I was brought up as an Evangelical fundamentalist Christian and when we read the verses in the Bible that spoke of Jesus’ “brothers and sisters” we concluded that they were the other children of Joseph and Mary. What I didn’t know is that this idea was unheard of in the early church, and that even the Reformers–Martin  Luther, John Calvin and the others did not hold to this view.

The Catholic Church had always taught that the “brothers and sisters” of Jesus mentioned in the gospels were Jesus’ “kinsmen”–either the children of Joseph by an earlier marriage or more likely–members of Jesus’ extended family. The original Biblical languages are short on vocabulary for extended family members and so cousins and nephews and half brothers were all called “brothers”.

Furthermore, we judge the family situation based on our experience of the American suburban nuclear family with Mom, Dad and offspring. Many cultures have a more fluid experience of family in which extended families live together in the same village or even in the same housing compound and cousins, half brothers and sisters all grow up together as calling one another ‘brother’ and ‘sister’.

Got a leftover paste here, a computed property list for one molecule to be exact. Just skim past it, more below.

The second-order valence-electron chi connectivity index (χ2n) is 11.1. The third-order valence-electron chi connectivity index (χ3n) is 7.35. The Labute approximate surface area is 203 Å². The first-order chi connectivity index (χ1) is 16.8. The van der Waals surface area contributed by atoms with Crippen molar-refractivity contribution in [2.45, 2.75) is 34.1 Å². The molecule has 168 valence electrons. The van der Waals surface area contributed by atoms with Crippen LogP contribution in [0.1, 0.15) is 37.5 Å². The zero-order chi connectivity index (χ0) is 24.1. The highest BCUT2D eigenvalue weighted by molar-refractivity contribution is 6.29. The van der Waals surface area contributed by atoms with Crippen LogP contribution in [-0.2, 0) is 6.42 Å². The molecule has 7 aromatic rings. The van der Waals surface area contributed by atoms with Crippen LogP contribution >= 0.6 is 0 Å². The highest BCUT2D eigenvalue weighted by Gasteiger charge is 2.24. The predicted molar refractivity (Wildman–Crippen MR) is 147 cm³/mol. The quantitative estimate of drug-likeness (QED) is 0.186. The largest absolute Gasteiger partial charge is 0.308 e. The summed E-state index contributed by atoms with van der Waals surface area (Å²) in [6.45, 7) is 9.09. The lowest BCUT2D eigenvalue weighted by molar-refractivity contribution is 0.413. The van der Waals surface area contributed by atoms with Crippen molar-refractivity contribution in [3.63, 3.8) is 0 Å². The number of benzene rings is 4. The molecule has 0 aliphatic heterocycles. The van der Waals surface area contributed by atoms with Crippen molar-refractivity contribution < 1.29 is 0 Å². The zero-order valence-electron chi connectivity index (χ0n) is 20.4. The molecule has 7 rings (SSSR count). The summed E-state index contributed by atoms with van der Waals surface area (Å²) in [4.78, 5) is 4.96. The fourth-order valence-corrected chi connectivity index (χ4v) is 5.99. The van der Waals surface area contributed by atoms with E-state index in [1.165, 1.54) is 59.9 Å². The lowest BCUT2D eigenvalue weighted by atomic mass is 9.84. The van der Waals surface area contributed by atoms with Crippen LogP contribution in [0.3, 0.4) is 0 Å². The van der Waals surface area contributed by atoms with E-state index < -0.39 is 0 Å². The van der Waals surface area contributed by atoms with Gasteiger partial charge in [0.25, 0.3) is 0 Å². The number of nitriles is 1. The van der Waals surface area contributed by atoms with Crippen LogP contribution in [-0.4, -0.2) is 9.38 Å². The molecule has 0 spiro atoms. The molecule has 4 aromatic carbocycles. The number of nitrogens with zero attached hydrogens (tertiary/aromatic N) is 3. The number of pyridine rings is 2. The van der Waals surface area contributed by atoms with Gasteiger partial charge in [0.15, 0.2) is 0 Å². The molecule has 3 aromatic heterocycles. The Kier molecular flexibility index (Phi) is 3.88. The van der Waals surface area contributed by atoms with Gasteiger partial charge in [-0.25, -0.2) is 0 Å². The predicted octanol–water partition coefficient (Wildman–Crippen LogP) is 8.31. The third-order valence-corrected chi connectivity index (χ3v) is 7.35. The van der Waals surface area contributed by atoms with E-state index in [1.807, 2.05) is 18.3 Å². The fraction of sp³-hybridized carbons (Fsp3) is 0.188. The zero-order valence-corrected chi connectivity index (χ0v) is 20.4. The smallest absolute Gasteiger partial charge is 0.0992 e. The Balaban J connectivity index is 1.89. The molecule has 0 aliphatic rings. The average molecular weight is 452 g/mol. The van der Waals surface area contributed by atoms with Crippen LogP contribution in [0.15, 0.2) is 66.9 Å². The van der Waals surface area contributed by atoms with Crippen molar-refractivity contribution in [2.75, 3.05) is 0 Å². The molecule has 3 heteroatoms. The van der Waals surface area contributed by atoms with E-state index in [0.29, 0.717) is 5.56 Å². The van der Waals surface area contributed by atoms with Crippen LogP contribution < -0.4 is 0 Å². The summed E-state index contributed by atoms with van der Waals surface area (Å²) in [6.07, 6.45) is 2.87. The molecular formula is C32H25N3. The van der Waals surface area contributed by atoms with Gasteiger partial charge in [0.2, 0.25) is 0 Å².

The first time it was suggested that the “kinsmen” of Jesus were the other children of Joseph and Mary was by a theologian named Helvidius in the fourth century. This idea was opposed adamantly by St Jerome. The simple fact is that the gospel is not clear on who the “brothers and sisters” are and whether you think they are Jesus’ extended family members or other children of Joseph and Mary really depends on your underlying assumption about the perpetual virginity of the Blessed Virgin.

The question of whether Mary and Joseph had sexual relations and the implications of that question are complex, and it lead us to consider the dogma of the perpetual virginity of the Blessed Virgin. What does the dogma mean and why does it matter? Read more.

More Reading: Once a Virgin-Always a Virgin? is a long article from the Archived Articles section of the blog. It is an edited version of chapter four of my book Mary-An Evangelical Catholic Debate written by David Gustafson. Purity is Power discusses the nature of Mary’s perpetual virginity, and what it means for us. Mother Mary is a short post which explains the different Marian dogmas simply.